Friday, October 05, 2012

UK FSA Proposes Changes to Listing Rules to Ensure Company Independence from a Controlling Shareholder

The UK Financial Services Authority proposes to enhance the Listing Regime by adopting greater corporate governance requirements for companies with a dominant shareholder.  The FSA proposes to increase the tools available to independent shareholders to influence the governance of the companies in which they have invested, including requiring an agreement to regulate the relationship between a controlling shareholder and the listed company and ensuring that this agreement is complied with on an ongoing basis in order to ensure that the company is managed independently from that shareholder.  
The relationship agreement must contain provisions ensuring that transactions and relationships with a controlling shareholder are conducted at arm’s length and on normal commercial terms. Also, a controlling shareholder must abstain from doing anything that would have the effect of  preventing a company from complying with its obligations under the Listing Rules. In addition, the relationship agreement must provide that  a controlling shareholder cannot influence the day to day running of the new company at an operational level or hold or acquire a material shareholding in a significant subsidiary.
The FSA also proposes to require additional disclosure in the annual financial report under which the directors state that the listed company has complied with the relationship agreement throughout the financial year. If the company has not complied with the relationship agreement, the directors would have to include a description of the provisions of the relationship agreement that the company has not complied with that enables shareholders to evaluate the impact of the non-compliance on the company, along with a confirmation that the UK Listing Authority has been informed.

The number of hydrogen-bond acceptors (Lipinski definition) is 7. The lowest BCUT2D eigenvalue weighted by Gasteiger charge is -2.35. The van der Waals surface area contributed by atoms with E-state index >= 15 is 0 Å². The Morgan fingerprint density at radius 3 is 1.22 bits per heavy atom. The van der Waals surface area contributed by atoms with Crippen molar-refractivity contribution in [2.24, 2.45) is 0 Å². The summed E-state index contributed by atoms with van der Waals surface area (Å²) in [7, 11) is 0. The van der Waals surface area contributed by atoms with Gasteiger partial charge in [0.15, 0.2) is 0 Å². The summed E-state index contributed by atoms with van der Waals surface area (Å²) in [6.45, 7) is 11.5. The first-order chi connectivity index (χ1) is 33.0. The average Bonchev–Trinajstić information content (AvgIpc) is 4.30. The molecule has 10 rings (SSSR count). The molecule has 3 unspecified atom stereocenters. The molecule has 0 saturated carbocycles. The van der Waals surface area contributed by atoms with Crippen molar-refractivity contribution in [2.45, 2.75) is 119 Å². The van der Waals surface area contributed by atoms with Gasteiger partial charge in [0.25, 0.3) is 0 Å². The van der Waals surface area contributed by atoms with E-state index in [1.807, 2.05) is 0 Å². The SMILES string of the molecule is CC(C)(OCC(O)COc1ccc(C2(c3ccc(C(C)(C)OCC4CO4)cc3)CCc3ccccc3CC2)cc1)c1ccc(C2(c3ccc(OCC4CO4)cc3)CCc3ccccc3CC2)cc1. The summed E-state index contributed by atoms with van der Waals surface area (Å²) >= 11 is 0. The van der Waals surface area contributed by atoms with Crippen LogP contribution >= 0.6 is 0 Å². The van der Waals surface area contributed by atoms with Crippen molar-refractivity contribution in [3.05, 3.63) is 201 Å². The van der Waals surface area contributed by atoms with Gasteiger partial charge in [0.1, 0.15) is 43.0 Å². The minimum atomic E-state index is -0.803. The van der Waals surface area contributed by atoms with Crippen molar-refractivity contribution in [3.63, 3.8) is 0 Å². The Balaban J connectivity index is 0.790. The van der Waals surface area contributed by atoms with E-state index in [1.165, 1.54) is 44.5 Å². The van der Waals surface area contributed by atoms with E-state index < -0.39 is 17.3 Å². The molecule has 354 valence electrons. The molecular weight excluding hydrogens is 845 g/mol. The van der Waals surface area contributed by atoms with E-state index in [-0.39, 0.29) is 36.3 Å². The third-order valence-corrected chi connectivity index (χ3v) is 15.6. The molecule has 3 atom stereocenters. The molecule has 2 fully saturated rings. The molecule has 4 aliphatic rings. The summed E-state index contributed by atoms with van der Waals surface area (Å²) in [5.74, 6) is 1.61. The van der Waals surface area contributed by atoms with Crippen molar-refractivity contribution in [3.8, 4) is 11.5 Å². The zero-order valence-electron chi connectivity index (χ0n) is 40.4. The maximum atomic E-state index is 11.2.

Recognizing the important role that independent directors play in these circumstances, the FSA would require a majority of independent directors on the board when the company has a controlling shareholder and introduce a new dual voting procedure to allow independent shareholders to have more say in directorial appointments.
The FSA took responsibility for the UK Listing Regime in 2000, and since then has reviewed the Listing Rules on a regular basis. The last review in 2008-10 introduced the premium and standard segments in order to provide greater clarity for investors. 
The FSA now clarifies that certain types of company are incompatible with a premium listing, including those with voting arrangements that have the potential to subvert or circumvent the investor protections that the premium listing provides.
Generally, the FSA endorses the comply or explain approach embodied in the UK Corporate Governance Code.  But the FSA also recognizes that an effective framework for securing the high standards of behavior required within the premium segment needs to accommodate situations where disparate shareholders are less able to exert influence on an issuer’s governance.  This is particularly so where the low number of shares held in public hands means that a single dominant shareholder can exert effective control over an issuer’s decision making. In these situations, the FSA believes that there is a case for incorporating into the Listing Rules some requirements for Premium issuers that are at present subject only to the Code’s comply or explain provisions.